But it also concludes that “the spouse who, observing that the conjugal relationship is no longer an expression of love, decides to separate from a partner who threatens the peace or life of a family member does not therefore act contrary to marriage”.

On homosexuality, on the other hand, the Commission reaffirms that “the institution of marriage, constituted by the stable relationship between husband and wife, is constantly presented as evident and normative throughout the biblical tradition”.

In that same tradition, the Commission says, there are no “examples of a legally-recognised union between persons of the same sex”.

However, the novelty comes in that the Commission also recognises that there are dissenting voices from Church teaching that claim a recognition of “homosexuality and homosexual unions as a legitimate and worthy expression of the human being”, just the same as for heterosexuality and heterosexual unions.

“For some time now, in particular in Western culture, voices of dissent have appeared with respect to the anthropological approach of Scripture, as it is understood and transmitted by the Church in its normative aspects”, the Commission notes in its study.

Traditional Catholic anthropology is “judged” by these dissenting voices “as the simple reflection of an archaic, historically-conditioned mentality”, the Commission laments.

The Commission also recalls that those same dissenters claim that just as the Church has advanced – on the basis of progress in the natural and human sciences – from “outdated” biblical affirmations with respect to cosmology, biology and sociology, so too can the Church advance – on the basis of “a new and more adequate understanding of the human person” – from its “exclusive valorisation of the heterosexual union in favor of a similar acceptance of homosexuality and homosexual unions”.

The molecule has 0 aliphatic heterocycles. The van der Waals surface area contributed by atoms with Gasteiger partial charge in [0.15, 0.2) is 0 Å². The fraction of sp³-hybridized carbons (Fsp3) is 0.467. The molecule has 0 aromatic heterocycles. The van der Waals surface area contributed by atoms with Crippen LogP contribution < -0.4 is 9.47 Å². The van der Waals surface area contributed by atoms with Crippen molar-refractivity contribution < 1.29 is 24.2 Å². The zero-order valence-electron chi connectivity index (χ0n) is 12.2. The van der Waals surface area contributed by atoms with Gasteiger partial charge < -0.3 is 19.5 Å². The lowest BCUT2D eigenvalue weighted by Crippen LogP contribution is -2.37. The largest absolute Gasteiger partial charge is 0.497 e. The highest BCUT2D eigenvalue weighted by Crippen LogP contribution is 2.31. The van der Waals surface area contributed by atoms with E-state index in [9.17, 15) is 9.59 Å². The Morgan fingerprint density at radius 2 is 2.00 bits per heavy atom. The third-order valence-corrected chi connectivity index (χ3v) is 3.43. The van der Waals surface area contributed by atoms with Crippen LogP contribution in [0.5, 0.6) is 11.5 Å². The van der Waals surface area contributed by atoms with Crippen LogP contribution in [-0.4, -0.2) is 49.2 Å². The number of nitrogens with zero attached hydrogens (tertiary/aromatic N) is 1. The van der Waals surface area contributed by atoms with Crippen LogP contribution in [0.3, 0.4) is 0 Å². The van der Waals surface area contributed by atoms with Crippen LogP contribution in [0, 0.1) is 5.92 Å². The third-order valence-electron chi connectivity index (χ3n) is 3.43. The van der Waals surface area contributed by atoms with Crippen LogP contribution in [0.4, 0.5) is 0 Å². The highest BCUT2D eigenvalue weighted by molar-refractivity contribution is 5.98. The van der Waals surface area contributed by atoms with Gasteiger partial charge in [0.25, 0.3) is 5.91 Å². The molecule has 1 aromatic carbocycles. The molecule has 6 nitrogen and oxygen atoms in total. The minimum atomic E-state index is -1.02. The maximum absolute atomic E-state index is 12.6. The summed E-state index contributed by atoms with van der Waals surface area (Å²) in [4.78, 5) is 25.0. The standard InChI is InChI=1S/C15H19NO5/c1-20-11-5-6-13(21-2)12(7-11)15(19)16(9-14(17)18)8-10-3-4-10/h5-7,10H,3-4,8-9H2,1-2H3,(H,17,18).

“Moreover, it is sometimes argued that the Bible says little or nothing about this type of erotic relationship [homosexuality], which should not therefore be condemned, also because it is often unduly confused with other aberrant sexual behaviors”, such as pedophilia, the Commission continues.

For the record

Taking note of these dissenters from Church teaching on homosexuality, the Commission concludes that its exegesis of Old and New Testament texts “has brought to light elements that must be considered for an evaluation of homosexuality, in its ethical implications”.

“Certain formulations of biblical authors, such as the disciplinary directives of Leviticus, require an intelligent interpretation that safeguards the values ​​that the sacred text intends to promote” yet that filters out the “cultural traits” common to biblical times, but not to ours, the Commission says.

“Pastoral care will be required, particularly with regard to individuals, to implement that service of good that the Church has to take on in its mission for men”, the Commission concludes, reaffirming its position that “the homoerotic relationship should not be condemned”.